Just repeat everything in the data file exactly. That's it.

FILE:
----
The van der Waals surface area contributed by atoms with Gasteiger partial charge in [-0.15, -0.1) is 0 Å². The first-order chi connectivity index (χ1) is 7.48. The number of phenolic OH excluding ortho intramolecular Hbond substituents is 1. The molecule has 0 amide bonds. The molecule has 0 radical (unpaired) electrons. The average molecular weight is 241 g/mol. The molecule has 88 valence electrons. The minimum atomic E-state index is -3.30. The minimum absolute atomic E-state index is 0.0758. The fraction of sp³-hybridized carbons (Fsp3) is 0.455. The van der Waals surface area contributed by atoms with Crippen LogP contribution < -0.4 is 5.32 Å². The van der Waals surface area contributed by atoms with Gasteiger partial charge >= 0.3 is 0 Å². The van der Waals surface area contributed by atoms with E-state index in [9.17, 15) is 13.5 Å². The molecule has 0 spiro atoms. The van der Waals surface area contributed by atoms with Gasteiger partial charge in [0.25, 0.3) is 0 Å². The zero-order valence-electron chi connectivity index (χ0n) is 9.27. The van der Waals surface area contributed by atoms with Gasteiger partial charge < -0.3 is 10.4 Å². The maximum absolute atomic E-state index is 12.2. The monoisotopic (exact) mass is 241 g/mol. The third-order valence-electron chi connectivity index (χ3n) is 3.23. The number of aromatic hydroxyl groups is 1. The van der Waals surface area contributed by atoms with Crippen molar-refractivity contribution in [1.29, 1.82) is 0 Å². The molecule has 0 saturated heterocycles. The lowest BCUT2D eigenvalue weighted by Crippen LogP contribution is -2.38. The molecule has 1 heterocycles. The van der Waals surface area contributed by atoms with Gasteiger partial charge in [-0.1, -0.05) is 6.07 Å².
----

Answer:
The van der Waals surface area contributed by atoms with Gasteiger partial charge in [-0.15, -0.1) is 0 Å². The first-order chi connectivity index (χ1) is 7.48. The number of phenolic OH excluding ortho intramolecular Hbond substituents is 1. The molecule has 0 amide bonds. The molecule has 0 radical (unpaired) electrons. The average molecular weight is 241 g/mol. The molecule has 88 valence electrons. The minimum atomic E-state index is -3.30. The minimum absolute atomic E-state index is 0.0758. The fraction of sp³-hybridized carbons (Fsp3) is 0.455. The van der Waals surface area contributed by atoms with Crippen LogP contribution < -0.4 is 5.32 Å². The van der Waals surface area contributed by atoms with Gasteiger partial charge >= 0.3 is 0 Å². The van der Waals surface area contributed by atoms with E-state index in [9.17, 15) is 13.5 Å². The molecule has 0 spiro atoms. The van der Waals surface area contributed by atoms with Gasteiger partial charge in [0.25, 0.3) is 0 Å². The zero-order valence-electron chi connectivity index (χ0n) is 9.27. The van der Waals surface area contributed by atoms with Gasteiger partial charge < -0.3 is 10.4 Å². The maximum absolute atomic E-state index is 12.2. The monoisotopic (exact) mass is 241 g/mol. The third-order valence-electron chi connectivity index (χ3n) is 3.23. The number of aromatic hydroxyl groups is 1. The van der Waals surface area contributed by atoms with Crippen molar-refractivity contribution in [1.29, 1.82) is 0 Å². The molecule has 0 saturated heterocycles. The lowest BCUT2D eigenvalue weighted by Crippen LogP contribution is -2.38. The molecule has 1 heterocycles. The van der Waals surface area contributed by atoms with Gasteiger partial charge in [-0.1, -0.05) is 6.07 Å².